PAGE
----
NEW research shows that unfaithful partners now indulge in a spot of reverse psychology and show greater interest in their loved ones to throw them off the scent.
Telltale signs that should make women suspicious include your boyfriend or husband showering you with compliments and wanting to have deep, emotional talks about your relationship.
The parents of a former headbanger told me they solved the problem by encouraging their toddler to bang his head. Several times a day, when he was calm, they'd say things like "This would be a good time to bang your head. We're going to leave you alone so you can bang your head now." And they'd walk out of the room. Needless to say, he never banged his head at their suggestion, and he stopped completely within a week. Grandma called that "reverse psychology."
I loved this one: "I'm one of those men who hates himself for loving women who hate men." Several expressed disbelief in what my ad said, citing reverse psychology. It must have worked. I figure any guy who responds to an ad like this has to have a sense of humor and a willingness to take on a challenge, the primary qualities required for a relationship with me.
REVERSE psychology is a wonder. It is used in many ways, from increasing sales in the workplace to getting a date, but most importantly by parents trying to get their kids to do exactly what they want.
The idea was enforced by two German psychologists, Adorno and Horkeimer, whose theory that people respond in an opposite or reverse direction of what they're told has been repeatedly proved since the 1970s.
American actor Leonardo DiCaprio along with other celebrities used reverse psychology in their 'No Means Yes' public service announcement show to get Americans to vote. DiCaprio produced, directed, and starred in the ad that debuted on My Space Celebrity on October 29, the New York Daily News reported. The video shows the stars struggling to grasp the concept of "No means Yes", and using reverse psychology to get people to vote on November 4.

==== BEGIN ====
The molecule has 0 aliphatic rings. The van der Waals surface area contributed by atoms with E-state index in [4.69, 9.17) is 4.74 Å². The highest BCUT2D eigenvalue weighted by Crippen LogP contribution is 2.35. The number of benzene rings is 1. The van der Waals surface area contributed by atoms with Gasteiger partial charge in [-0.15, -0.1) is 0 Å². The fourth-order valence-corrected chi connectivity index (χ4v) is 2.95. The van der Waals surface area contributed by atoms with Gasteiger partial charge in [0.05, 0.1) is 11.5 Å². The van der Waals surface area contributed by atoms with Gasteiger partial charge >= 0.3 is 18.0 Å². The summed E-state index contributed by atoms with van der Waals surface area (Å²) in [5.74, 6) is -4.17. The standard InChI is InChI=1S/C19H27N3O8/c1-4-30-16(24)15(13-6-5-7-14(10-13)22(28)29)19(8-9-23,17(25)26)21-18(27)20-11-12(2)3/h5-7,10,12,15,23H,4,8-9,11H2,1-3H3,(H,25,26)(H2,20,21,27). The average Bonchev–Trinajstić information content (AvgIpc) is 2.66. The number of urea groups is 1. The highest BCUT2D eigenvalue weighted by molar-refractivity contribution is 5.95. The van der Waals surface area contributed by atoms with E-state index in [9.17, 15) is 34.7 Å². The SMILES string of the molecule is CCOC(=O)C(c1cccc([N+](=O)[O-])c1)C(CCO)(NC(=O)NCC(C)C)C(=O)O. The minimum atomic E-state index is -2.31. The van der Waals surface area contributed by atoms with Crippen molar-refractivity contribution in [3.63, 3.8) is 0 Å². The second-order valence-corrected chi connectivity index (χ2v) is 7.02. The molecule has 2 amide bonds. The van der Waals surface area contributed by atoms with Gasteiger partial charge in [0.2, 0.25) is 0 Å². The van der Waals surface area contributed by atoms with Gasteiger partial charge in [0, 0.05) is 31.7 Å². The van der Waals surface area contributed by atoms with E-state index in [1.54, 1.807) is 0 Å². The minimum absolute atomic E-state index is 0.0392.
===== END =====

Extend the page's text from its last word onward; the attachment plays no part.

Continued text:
Lampard said: "It might be reverse psychology by Slaven. He's very intelligent, almost in the way Mourinho was at Chelsea. He is always thinking one step ahead and of any little edge he can get on the other team. Maybe what he's saying is not what Slaven thinks. There may be some mind games involved and, if that's the case, it is very good management. The important thing as an England team is not to get sucked in by that.'
Spiritual scrooges need to wise up and use reverse psychology to win out in the long haul. Saying 'We forbid this!' guarantees most teenagers will try whatever 'this' is. Force those kids to pray and they won't. As it stands now, a rowdy reactionary outburst of 'God of Our Fathers' might soon supplant 'the wave' as our latest stadium craze.
For those kids who refuse to grow up use reverse psychology, let them grow down; instead of forcing them to be big, let them be little, carry them around, let them sleep in the cot, let them wear a nappy, let them baby talk.
But at the same time feed them only on rusk sticks and mash, drinking only out of bottles, no play outside or TV shows because they're only babies remember.
You may be aware of the placebo effect, where an inert pill has an effect because of what the patient thinks it does. You may even be aware of the nocebo effect, where an inert pill causes ‘side-effects’. But a fascinating 1970 study reported evidence for the anti-placebo effect, where an inert pill has the opposite effect of what it is expected to do.
The idea of reverse psychology was originally introduced in 1970 by the German psychologists, Adorno and Horkheimer. The theory was that people will say, do, or believe the exact opposite of what you want them to. They tested this theory and found it to be entirely correct.